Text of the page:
# $Lie(Ker \pi) = Ker d \pi$

I'm trying to understand the proof of

$$Lie(Ker \pi) = Ker d \pi$$

where

$$\pi: G_1 \rightarrow G_2$$

is a smooth homomorphism of two Lie groups $$G_1, G_2$$ and

$$d\pi: g_1 \rightarrow g_2$$

is it's derivative.

I understand that I can exchange $$\pi$$ and $$d\pi$$ in he following sense:

$$\pi( exp(tv)) = exp(td\pi(v))$$.

What I don't understand is how to prove the following step:

$$exp(td\pi(v)) = e \ \forall t \in \mathbb{R} \Rightarrow d\pi(v) = 0$$.

You have the sequence of group morphisms $$\ker\pi \hookrightarrow G_1 \rightarrow G_2$$, where the first morphism is inclusion and the second one is $$\pi$$. Taking differentials, you obtain $$Lie(\ker\pi) \hookrightarrow g_1 \rightarrow g_2$$.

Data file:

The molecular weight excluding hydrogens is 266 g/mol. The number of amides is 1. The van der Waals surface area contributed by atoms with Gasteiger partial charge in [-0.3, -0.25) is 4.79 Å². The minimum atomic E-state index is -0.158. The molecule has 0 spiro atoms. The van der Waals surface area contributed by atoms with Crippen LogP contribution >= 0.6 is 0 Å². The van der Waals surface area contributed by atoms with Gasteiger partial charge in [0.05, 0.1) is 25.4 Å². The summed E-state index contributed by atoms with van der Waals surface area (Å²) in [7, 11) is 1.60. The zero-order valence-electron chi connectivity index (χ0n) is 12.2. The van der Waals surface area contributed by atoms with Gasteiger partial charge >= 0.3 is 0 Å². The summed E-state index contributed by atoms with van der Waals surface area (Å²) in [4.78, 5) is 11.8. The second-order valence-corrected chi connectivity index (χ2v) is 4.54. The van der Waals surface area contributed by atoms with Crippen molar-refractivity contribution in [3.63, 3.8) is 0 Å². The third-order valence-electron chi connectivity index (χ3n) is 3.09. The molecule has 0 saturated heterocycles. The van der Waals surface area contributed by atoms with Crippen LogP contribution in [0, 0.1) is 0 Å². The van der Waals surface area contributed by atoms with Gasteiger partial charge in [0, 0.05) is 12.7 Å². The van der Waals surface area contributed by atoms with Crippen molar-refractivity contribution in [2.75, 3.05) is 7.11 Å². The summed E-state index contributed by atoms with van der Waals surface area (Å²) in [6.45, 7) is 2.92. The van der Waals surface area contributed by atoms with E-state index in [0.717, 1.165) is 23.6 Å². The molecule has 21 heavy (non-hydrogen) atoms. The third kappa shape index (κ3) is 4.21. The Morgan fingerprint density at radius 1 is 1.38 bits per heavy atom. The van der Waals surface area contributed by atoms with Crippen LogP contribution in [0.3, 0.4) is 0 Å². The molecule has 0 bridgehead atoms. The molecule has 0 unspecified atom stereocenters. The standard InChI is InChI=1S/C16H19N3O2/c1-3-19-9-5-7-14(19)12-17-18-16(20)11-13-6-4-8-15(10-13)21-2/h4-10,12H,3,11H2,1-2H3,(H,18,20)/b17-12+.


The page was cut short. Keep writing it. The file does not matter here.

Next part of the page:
The differential of inclusion is injective, and its image is contained in $$\ker d\pi$$, obviously. Since they have the same dimension, they must be equal. Hence, the differential of inclusion is a natural isomorphism between $$Lie(\ker\pi)$$ and $$\ker d\pi$$.
• Thank you for the response. I'm not sure I fully understand though. Can we assume the differential of the inclusion is injective since the inclusion is the identity into it's image? Also I don't see where we get that the image of $Lie(ker\pi)$ is in $kerd\pi$. Commented Aug 17, 2023 at 9:23
• @diesmond About the first question: the differential of any injective smooth map is also injective. About the second one: you know that $\pi\circ i = 1$, the constant $1$ map. -The differential of a constant map is $0$, so $0 = d(\pi\circ i) = d\pi \circ di$, which tells us clearly that any vector in the image of $di$ is going to be in $\ker d\pi$ (the composition of both maps is 0) Commented Aug 17, 2023 at 9:52